Strategies that work in the classroom and on the field. Last school year, 122,185 Arizonan students participated in high school athletics, according to a survey conducted by the National Federation of State High School Associations. Nationally, this marked the 26th consecutive year where total studOct 09, 2017
Strategies that work in the classroom and on the field.
Last school year, 122,185 Arizonan students participated in high school athletics, according to a survey conducted by the National Federation of State High School Associations. Nationally, this marked the 26th consecutive year where total student-athlete participation increased in the United States.
That’s a whole lot of kids who are waiting for the final bell to ring so that they can get to practice — and it’s a lot of teachers who close the books only to head out to their second jobs as coaches.
Ask any teacher-coach, and they’ll tell you that when it comes down to it, there’s a whole lot of similarity when it comes to teaching an academic class and coaching a sport. And maybe they’re on to something. Here’s just a few strategies that translate on the carpet and the court.
Make Losing a Lesson
Why is it that we tell our athletes things like “you can’t win ‘em all” and “you win some, you lose some,” but we do our darndest to ensure that our students never fail? Great coaches know that it’s not all about the win; it’s about the game. Making mistakes in a supportive environment should absolutely be a part of your classroom, as flops, blunders, and slip-ups provide opportunities to review what went wrong, refine skill sets, and try again. We’ve got to get away from scaring our kids with the permanence of grades and high-stakes test scores and allow students to dare to take risks that will lead to fulfilling their potential.
Keep Score in Class
When I ran track high school, all of the runners’ times were common knowledge. The coach kept track of our progress by keeping a board in the locker room with our weekly times posted. Sure, you could see who was the fastest or the slowest — but that didn’t matter, because every individual was improving, and that inspired us to keep going.
I’m not advocating posting private information, but there’s a lot of ways to chart, map, and showcase classroom successes by posting measurements. Turning the scoreboard on in your classroom is important because it puts the proof that you’re heading in the right direction and meeting goals in the spotlight. Each student is capable of topping his or her own personal record, and the greatest motivator for success is — you guessed it — success.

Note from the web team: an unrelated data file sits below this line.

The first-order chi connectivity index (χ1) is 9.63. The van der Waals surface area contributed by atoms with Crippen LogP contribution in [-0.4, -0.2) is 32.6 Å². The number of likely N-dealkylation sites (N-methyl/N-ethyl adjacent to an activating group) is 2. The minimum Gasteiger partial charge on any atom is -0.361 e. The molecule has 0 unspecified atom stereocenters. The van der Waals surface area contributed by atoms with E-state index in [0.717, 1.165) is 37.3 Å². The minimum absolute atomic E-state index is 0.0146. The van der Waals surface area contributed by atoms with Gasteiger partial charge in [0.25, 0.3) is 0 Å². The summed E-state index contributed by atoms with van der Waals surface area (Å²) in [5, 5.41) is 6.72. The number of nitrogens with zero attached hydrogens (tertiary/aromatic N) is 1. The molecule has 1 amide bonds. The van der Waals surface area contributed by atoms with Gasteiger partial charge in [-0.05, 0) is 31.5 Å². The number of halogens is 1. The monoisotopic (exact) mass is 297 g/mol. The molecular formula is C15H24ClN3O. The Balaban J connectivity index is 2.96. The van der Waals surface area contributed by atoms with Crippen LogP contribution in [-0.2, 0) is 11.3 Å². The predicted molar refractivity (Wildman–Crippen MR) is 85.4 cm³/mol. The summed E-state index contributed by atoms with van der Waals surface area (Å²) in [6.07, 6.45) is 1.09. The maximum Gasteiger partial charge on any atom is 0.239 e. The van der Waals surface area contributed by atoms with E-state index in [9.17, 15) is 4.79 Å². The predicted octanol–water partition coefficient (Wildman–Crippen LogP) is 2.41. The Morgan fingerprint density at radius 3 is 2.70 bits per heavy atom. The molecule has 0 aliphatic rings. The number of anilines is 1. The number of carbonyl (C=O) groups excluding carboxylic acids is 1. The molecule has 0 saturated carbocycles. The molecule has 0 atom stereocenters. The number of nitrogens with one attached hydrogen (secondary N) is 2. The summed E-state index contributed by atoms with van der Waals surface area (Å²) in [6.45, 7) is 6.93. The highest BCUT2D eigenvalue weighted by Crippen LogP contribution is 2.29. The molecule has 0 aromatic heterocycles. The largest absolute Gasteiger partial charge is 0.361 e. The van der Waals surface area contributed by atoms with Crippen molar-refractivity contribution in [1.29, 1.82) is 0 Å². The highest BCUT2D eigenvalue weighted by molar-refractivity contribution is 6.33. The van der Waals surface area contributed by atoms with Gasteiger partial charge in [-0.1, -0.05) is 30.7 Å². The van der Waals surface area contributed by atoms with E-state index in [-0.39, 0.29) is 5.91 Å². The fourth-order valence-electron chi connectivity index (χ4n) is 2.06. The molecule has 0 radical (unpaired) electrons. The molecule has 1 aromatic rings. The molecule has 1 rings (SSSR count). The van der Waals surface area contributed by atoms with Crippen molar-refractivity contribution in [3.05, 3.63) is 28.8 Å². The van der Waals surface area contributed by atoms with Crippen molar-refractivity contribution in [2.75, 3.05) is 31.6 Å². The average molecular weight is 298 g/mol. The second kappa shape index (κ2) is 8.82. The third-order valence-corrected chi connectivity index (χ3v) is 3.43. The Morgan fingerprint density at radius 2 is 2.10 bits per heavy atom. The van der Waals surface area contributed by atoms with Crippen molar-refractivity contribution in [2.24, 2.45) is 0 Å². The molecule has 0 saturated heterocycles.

Steal the Ball
It’s nearly unheard of for a coach to start off as the head of a varsity team. Rather, most coaches follow a meandering path to the top, learning from everyone that they work with.
Do the same with your teaching practice. If a colleague has impeccable classroom management, ask if you can sit in on her class and take notes. (A good place to start is the list of National Board Certified Teachers.) Your neighbor’s students are always pumped to attend his class? Ask him for the secrets to his top-notch rapport. Excellent educators invest in all facets of teaching — and you can do this by taking pieces of what others have done and making them your own.
When it comes to transforming today’s youth, great coaches certainly have an edge that we can use to put a full court press on learning.
Ready to get some training of your own? Attend the Arizona K12 Center's Restorative Practices workshop.
Heather Sparks is a writer, educator, and mom of two. An Arizona native, she holds a bachelor’s degree in secondary education and a master’s degree in gifted education from Arizona State University.